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Getting HSTs out of a snowball block in one simple step

 

Yesterday on QUILTsocial I used the guideline marker (aka laser pointer) on the Dreamweaver XE to sew the corners onto our snowball blocks. Today I’ll use this same feature to reduce the waste that usually comes with this method of making snowball blocks.

 

The Dreamweaver XE
The Dreamweaver XE

 

Moving the laser

The first thing I do is move the laser. The position of the laser pointer on the Dreamweaver XE can be adjusted by pressing the “-” and “+” buttons to the right of the guideline marker key. I’m moving it as far to the left as possible, pressing the “-” button until the reading says “-3.5”.

 

Changing the position of the laser pointer
Changing the position of the laser pointer

 

Select the stitch

Now I select the stitch to use for sewing. On the stitch selection screen, press the “Quilting” stitches group key.

 

The Quilting Stitches group key
The Quilting Stitches group key

 

Next, I select the Q-02 “Piecing Stitch – right” button. Once it has been pressed it will turn blue to indicate that it has been selected.

 

Select "Piecing Stitch - right"
Select “Piecing Stitch – right”

 

The stitching line is ½” away from the illuminated laser line. I’ll line up the Dreamweaver XE‘s laser along the diagonal sewn line so that our next stitching line will be ½” away from the diagonal. Usually I just use a pencil and ruler and draw a line ½” away from the diagonal but with this machine I can skip this step! That’s an amazing time saver!

 

Sewing the second line
Sewing the second line

 

All four corners of the snowball block are sewn with the Dreamweaver XE and now ready for trimming.

 

Ready for trimming
Ready for trimming

 

I use a rotary cutter to cut between the two sewn lines on all four corners of the snowball block. It doesn’t matter if this seam isn’t an exact ¼” wide, just don’t trim too close to either of the lines of stitching.

 

Cut between the lines
Cut between the lines

 

I’ll press the seams of the snowball block towards the corner triangles. And here’s the finished snowball block.

 

The pressed block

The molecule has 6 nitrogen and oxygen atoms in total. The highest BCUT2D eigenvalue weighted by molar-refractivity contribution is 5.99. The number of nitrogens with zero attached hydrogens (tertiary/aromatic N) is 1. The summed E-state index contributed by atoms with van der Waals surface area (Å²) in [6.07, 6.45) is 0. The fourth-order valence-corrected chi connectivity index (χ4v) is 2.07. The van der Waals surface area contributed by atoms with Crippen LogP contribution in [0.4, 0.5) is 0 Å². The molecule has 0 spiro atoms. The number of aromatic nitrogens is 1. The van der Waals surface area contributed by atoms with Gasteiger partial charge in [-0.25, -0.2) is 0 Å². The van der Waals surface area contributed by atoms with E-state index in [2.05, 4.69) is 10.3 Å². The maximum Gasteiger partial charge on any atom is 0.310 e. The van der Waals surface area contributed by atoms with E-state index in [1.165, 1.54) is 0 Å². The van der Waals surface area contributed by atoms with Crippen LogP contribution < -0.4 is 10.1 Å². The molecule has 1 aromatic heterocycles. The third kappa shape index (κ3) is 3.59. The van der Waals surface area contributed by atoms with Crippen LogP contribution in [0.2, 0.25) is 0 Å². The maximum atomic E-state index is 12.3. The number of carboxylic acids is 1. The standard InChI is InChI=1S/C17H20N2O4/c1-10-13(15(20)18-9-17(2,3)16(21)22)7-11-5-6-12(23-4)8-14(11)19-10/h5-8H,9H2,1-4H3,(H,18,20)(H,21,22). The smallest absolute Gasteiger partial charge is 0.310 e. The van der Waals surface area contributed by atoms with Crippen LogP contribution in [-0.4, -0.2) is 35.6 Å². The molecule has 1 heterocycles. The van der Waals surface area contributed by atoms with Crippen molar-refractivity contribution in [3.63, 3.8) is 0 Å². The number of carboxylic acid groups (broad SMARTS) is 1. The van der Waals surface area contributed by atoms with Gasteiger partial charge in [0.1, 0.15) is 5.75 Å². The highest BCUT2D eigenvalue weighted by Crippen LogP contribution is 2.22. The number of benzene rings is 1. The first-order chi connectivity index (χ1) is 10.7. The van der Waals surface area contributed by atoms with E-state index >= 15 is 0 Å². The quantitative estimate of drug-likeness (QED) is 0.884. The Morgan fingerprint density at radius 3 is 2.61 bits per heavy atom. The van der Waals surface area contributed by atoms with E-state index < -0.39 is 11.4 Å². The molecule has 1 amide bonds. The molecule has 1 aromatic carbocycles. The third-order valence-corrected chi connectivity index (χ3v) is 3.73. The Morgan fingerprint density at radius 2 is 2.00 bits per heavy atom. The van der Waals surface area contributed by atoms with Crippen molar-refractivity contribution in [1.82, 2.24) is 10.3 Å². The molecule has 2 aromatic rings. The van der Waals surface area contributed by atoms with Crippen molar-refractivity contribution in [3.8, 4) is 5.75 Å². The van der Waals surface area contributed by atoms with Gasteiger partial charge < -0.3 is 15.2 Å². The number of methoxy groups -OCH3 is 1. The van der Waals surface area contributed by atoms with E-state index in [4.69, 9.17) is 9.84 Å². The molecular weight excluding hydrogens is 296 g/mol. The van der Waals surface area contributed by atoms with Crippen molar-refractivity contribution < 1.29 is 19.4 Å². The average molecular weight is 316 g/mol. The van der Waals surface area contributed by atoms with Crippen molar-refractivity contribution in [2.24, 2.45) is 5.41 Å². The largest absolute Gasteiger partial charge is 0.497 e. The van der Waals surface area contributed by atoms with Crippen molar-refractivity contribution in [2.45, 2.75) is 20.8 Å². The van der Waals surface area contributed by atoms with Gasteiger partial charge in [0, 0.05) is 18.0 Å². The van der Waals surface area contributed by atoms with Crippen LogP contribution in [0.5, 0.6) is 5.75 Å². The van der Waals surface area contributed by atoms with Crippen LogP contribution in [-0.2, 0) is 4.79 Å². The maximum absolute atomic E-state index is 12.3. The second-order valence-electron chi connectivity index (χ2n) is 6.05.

The pressed block

 

I’ve kept sewing and managed to make a total of twelve snowball blocks with the Dreamweaver XE from Brother.

 

Snowball blocks
Snowball blocks

 

Here’s my basket of half-square triangle units made from the ‘waste’ of the snowball blocks. Once I press them I can trim them a bit if they aren’t all the same size.

 

Half-square triangle units
Half-square triangle units

 

Half-square triangle units are very versatile when it comes to making quilt blocks!! Next month we’ll explore that in depth, but tomorrow I’ll set up the Dreamweaver XE for piecing nine patch blocks.

 

This is part 3 of 5 in this series.
Go back to part 2: How to make a snowball block from a 5″ charm square

Go to part 4: 6 easy steps to correctly change the presser foot on the Dreamweaver XE

I have been designing and publishing quilt patterns for the last 16 years under the business name Fairfield Road Designs. My patterns range from fusible applique and piecing to felted wool applique and punchneedle. You can see all of patterns on my website www.fairfieldroaddesigns.com.

14 Comments

  1. Katie Higgins

    I love the way that you decided to make all of your scraps from the snowballing of these blocks into the half square triangles.

    • Thanks Katie! I’ll be using those little HSTs in a project in a future QUILTsocial post. Stay tuned!

  2. Diane Mauricio

    I don’t have the Dreamweaver, but have used this technique in the past. Now … what to do with all my little HSTs 🙂

    • Stay tuned Diane…I’ll be making a HST project in a future QUILTsocial post 🙂

  3. This is such a great idea! You can have a second quilt – or pieces toward a second quilt in no time! Thanks for sharing!

    • Stay tuned Brenda – I’ll be using those little HST in a future project on QUILTsocial!

  4. Carol Fraley

    What a cool feature!

  5. Linda

    Liked seeing the laser in use..I too make hs whenever i can

    • I just can’t seem to throw anything away! And it’s fun to find another project in which to use the HSTs.

  6. Chandra Cox

    This is awesome! Thank you!

  7. Delaine

    I love this! What an awesome way to make “time free” HSTs. Thanks!

    • Thanks Delaine! I think I’m a little addicted to HSTs LOL.

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